2013 started off well for the City Knights and looked to be challenging for the play offs. A run of eleven straight losses at the end of the season and failure to win away in the league since June 2011 saw them relegated back to Rugby Leagues basement tier. They made the 5th round of the Challenge Cup losing 92-8 away at Catalans Dragons. The Knights finished the season seven points from safety with six wins and twenty losses.

2014-2016: League 1[edit]

York City Knights played in Championship 1, as they finished bottom of the Championship in the 2013 season. Famous wins in 2014 came against Hunslet whom they beat three time, 28-26 away in March, 40-0 at home in May and won the league at the South Leeds Stadium after the comeback was sealed thanks to a Colton Roche Try meaning the Knights won 20-18. They also beat Oldham 54-14 at home. York City Knights topped Championship 1 but lost in the end of season play offs to Hunslet, thus failing to secure promotion back the Championship.

Gary Thornton was sacked and was replaced by James Ford for the start of the 2015 season where the Knights are now homeless after John Guildford failed to sign up for the Community Stadium deal. John Guildford has stepped down as Chairman[15] and appointed four directors; Stephen Knowles, Dave Baldwin, Neil Jennings and Gary Dickenson, the latter has since stepped down.[16]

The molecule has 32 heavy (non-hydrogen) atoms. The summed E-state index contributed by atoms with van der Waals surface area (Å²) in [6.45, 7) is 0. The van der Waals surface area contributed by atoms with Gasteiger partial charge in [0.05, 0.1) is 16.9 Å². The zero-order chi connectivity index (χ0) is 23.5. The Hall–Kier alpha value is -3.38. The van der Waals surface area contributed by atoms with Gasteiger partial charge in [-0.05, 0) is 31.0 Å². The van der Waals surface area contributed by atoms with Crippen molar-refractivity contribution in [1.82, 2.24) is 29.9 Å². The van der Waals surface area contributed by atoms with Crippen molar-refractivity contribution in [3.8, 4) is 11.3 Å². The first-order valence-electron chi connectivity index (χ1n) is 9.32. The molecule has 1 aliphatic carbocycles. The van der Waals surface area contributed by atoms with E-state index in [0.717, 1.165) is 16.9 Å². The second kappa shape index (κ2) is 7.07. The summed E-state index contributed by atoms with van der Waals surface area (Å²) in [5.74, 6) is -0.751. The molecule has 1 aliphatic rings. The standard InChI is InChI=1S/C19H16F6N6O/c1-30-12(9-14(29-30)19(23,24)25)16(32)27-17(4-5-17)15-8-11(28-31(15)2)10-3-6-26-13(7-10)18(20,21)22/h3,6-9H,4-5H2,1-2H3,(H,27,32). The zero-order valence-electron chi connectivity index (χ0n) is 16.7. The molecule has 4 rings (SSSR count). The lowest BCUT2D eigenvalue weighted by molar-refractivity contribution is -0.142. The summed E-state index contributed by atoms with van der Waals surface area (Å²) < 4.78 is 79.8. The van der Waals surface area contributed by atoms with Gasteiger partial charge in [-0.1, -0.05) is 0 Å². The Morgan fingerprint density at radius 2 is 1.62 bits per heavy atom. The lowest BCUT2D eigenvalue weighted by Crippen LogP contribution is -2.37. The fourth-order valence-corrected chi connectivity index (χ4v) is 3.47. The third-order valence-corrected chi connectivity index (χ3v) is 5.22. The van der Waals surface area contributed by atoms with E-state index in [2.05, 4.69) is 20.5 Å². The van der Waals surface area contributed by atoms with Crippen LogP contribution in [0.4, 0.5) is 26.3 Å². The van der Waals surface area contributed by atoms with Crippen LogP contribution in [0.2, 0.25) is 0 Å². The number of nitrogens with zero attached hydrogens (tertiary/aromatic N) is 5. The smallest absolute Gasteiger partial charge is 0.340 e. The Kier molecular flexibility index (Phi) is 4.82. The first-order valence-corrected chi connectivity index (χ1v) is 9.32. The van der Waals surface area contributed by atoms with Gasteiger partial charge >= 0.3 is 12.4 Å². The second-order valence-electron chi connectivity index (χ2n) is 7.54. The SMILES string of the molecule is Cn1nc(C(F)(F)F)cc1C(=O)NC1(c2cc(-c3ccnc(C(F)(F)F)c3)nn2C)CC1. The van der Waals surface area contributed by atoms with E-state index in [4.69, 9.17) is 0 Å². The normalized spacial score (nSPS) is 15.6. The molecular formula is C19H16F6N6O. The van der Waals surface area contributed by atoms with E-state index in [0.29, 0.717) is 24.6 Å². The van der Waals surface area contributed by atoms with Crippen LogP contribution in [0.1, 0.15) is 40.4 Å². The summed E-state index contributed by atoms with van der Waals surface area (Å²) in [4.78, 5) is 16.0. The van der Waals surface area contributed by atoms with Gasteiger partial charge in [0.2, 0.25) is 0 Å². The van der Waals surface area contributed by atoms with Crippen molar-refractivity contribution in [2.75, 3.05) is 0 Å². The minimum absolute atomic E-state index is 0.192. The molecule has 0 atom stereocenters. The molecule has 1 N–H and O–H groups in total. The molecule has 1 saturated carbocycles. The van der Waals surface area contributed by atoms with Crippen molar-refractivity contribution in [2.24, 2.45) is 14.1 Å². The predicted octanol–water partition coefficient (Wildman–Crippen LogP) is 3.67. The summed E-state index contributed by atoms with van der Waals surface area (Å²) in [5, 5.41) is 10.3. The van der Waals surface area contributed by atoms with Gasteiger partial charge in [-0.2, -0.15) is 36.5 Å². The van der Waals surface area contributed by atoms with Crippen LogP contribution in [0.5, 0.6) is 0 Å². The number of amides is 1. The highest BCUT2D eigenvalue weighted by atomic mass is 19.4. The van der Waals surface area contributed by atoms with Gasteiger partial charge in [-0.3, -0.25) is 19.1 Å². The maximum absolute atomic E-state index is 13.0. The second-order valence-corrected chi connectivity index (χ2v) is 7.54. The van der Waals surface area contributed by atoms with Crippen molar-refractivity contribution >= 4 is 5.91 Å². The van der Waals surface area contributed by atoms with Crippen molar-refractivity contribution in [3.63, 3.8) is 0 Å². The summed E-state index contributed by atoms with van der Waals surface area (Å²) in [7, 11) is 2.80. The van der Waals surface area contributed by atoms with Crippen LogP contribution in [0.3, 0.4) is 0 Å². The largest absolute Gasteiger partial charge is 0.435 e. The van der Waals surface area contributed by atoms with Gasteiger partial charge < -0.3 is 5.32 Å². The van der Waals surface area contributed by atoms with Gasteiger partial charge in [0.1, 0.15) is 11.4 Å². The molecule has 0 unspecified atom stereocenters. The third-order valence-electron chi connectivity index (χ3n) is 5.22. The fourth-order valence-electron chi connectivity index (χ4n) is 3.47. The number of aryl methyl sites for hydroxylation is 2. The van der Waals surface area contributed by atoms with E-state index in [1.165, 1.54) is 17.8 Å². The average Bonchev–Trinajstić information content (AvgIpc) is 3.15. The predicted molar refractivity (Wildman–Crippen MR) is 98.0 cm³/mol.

On 18 June 2015, York City Knights reserves were kicked out of the reserve league and banned from entering the 2016 competition. The first team still remained homeless.[17]

At the end of the 2015 season, York City Knights finished Fourth in League 1 and qualified for the play offs. They lost out to Swinton Lions 17-16 on the Golden Point[18] They were also knocked out in the League 1 Cup second round by Newcastle Thunder.[19] They reached the fifth round of the Challenge Cup, losing to St. Helens 46-6.[20]

2016 difficulties[edit]

In July 2016 it was announced the club would not be able to play their first game of the Super 8s against Doncaster at Bootham Crescent due to York City FC playing on the Saturday, meaning that the Knights would have to play midweek due to there having to be 24 hours between games at the stadium. Due to the disputes between the owner and the council, the club directors announced that they would be winding up the club as soon as all necessary legal steps had been taken.[21][22][23] The following day a joint statement from the club, the RFL and the city council was issued stating "We continue to work to resolve this situation and are hopeful that ways can be found for James Ford and his players to be able to fulfil the remainder of their fixtures this season."[24]

Stadiums[edit]

2002-2014: Huntington Stadium[edit]

Main article: Huntington Stadium